EnergyBiz''s Marty Rosenberg, in a recent post, draws attention to the uphill battle the United States faces in trying to outmaneuver the Chinese in the world''s emerging markets for hybrid and electric cars. ''I fully expect China will conquer world auto markets in the coming decade of 2010-2020,'' says Rosenberg. ''That is the real criminal story of the failure of nerve and vision by GM, Ford and the Michigan mob that has planted a shiv into the heart of industrial America.'' For a fuller analysis of Chinese near and long-term economic prospects, see also the thoughtful article by James Fallows in the current issue of The Atlantic.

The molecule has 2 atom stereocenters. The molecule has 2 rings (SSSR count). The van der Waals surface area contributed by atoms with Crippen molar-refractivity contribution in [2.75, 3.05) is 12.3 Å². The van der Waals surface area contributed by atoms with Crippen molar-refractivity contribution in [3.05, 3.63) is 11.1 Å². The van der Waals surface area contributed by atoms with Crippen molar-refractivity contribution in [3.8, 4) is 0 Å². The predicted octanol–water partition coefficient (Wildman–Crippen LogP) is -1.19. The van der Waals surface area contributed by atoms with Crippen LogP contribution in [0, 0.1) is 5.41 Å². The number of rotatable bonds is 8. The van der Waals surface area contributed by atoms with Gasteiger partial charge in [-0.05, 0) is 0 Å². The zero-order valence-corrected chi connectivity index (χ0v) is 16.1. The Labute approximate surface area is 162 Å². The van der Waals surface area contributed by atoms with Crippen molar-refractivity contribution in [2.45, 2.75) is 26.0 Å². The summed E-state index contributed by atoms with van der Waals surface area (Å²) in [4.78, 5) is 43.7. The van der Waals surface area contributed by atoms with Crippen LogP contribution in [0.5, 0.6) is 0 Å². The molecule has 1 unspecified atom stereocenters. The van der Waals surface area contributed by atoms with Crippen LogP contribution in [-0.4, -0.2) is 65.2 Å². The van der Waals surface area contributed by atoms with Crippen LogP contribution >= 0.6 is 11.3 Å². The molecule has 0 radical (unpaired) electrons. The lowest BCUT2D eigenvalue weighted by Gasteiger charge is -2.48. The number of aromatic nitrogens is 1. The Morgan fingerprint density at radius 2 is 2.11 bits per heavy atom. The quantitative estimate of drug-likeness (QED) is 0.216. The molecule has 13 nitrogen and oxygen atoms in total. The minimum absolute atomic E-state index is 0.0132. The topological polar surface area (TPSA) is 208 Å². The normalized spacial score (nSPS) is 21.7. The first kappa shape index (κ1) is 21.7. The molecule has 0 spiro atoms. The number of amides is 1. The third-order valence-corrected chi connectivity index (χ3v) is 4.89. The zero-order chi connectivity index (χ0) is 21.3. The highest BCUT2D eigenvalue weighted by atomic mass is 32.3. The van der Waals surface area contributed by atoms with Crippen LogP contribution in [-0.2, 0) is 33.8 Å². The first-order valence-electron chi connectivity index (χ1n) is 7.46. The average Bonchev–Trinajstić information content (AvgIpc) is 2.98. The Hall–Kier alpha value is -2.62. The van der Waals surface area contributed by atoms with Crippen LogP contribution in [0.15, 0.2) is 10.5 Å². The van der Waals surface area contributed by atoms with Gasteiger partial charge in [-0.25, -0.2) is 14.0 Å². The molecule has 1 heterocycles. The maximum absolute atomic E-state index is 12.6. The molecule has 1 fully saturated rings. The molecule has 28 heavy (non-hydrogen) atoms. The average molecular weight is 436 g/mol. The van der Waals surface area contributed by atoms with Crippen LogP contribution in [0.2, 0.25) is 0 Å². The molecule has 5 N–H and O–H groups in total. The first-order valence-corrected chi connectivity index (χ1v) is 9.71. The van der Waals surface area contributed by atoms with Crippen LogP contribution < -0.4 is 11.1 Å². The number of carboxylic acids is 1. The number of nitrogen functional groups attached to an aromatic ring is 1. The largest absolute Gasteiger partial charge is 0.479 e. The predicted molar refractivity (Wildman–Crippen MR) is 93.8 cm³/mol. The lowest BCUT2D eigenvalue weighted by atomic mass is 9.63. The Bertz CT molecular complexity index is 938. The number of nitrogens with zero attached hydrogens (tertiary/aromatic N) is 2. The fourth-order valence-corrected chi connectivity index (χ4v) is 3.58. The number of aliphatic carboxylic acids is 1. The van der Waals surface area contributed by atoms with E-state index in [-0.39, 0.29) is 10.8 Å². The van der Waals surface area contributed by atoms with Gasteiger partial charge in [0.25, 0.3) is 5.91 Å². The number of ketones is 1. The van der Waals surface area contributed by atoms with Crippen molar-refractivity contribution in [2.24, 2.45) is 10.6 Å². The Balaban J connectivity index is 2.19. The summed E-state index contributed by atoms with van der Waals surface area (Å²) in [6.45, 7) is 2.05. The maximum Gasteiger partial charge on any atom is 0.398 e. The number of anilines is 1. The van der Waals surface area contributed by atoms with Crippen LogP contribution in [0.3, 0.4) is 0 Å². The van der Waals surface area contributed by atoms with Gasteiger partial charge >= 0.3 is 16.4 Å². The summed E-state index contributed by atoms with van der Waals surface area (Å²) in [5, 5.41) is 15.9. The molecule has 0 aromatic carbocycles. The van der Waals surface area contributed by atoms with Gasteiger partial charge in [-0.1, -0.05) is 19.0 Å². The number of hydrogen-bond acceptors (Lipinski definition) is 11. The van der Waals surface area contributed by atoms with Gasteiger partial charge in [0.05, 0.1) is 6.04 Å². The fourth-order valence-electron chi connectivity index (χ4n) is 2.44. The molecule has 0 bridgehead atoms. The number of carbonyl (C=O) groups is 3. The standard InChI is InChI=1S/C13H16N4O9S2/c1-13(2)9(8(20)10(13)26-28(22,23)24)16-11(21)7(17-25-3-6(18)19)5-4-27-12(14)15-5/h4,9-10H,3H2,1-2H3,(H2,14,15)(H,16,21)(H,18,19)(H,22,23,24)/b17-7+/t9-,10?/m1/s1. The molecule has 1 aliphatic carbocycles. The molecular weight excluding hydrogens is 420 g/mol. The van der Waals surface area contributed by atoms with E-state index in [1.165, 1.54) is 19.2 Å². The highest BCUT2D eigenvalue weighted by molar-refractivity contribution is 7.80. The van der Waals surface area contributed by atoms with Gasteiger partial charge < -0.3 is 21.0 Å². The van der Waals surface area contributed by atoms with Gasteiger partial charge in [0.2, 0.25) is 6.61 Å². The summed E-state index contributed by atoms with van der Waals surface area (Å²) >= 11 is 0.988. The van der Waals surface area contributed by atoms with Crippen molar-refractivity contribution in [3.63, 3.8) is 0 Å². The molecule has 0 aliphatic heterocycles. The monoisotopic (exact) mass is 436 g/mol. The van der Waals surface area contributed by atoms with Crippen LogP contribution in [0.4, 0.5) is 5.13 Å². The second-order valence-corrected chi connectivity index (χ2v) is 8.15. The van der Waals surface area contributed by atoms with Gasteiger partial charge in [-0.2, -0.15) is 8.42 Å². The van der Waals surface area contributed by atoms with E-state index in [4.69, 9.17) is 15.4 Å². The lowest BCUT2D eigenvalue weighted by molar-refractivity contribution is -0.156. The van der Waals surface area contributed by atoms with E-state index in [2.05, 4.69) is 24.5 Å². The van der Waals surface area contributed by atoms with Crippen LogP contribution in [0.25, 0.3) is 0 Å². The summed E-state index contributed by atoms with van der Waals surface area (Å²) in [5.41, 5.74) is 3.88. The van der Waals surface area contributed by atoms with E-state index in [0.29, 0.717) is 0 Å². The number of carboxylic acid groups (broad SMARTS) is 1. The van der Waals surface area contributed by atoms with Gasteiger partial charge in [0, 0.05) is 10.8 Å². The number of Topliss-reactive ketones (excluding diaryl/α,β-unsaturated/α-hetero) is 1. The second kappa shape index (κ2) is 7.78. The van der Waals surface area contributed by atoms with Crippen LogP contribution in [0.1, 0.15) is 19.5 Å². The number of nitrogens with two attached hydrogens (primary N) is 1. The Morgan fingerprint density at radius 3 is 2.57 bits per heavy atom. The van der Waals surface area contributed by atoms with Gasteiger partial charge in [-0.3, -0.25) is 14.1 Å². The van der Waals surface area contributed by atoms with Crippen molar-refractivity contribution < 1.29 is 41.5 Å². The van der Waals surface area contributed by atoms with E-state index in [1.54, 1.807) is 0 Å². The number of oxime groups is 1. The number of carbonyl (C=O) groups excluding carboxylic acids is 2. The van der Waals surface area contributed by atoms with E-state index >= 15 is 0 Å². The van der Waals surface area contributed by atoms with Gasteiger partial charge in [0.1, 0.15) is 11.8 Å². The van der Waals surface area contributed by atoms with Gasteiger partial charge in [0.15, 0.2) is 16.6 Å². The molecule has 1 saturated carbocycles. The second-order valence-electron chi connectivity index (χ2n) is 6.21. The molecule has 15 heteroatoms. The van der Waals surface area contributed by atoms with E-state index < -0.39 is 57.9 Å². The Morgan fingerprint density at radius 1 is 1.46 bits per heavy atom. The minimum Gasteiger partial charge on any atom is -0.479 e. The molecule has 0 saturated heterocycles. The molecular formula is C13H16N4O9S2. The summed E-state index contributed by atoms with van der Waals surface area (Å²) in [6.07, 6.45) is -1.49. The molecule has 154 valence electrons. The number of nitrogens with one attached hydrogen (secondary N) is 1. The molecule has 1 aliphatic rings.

Fallows argues persuasively that China will weather its current difficulties and emerge stronger than ever. Not surprisingly, he ends with a focus on BYD, the hugely successful Shenzhen battery maker which unveiled a mass-produced battery-hybrid car at the Detroit auto show earlier this year. ''The company''s official goal is to be the biggest automaker in China by 2015, and the biggest in the world by 2025,'' reports Fallows.
BYD''s F3DM, ''the world''s first production plug-in hybrid,'' might also be described as a hybrid hybrid, in that it has three distinct modes of operation: all-electric, gasoline-powered, and parallel gas-electric. Its lithium-ion battery pack is based on iron phosphate.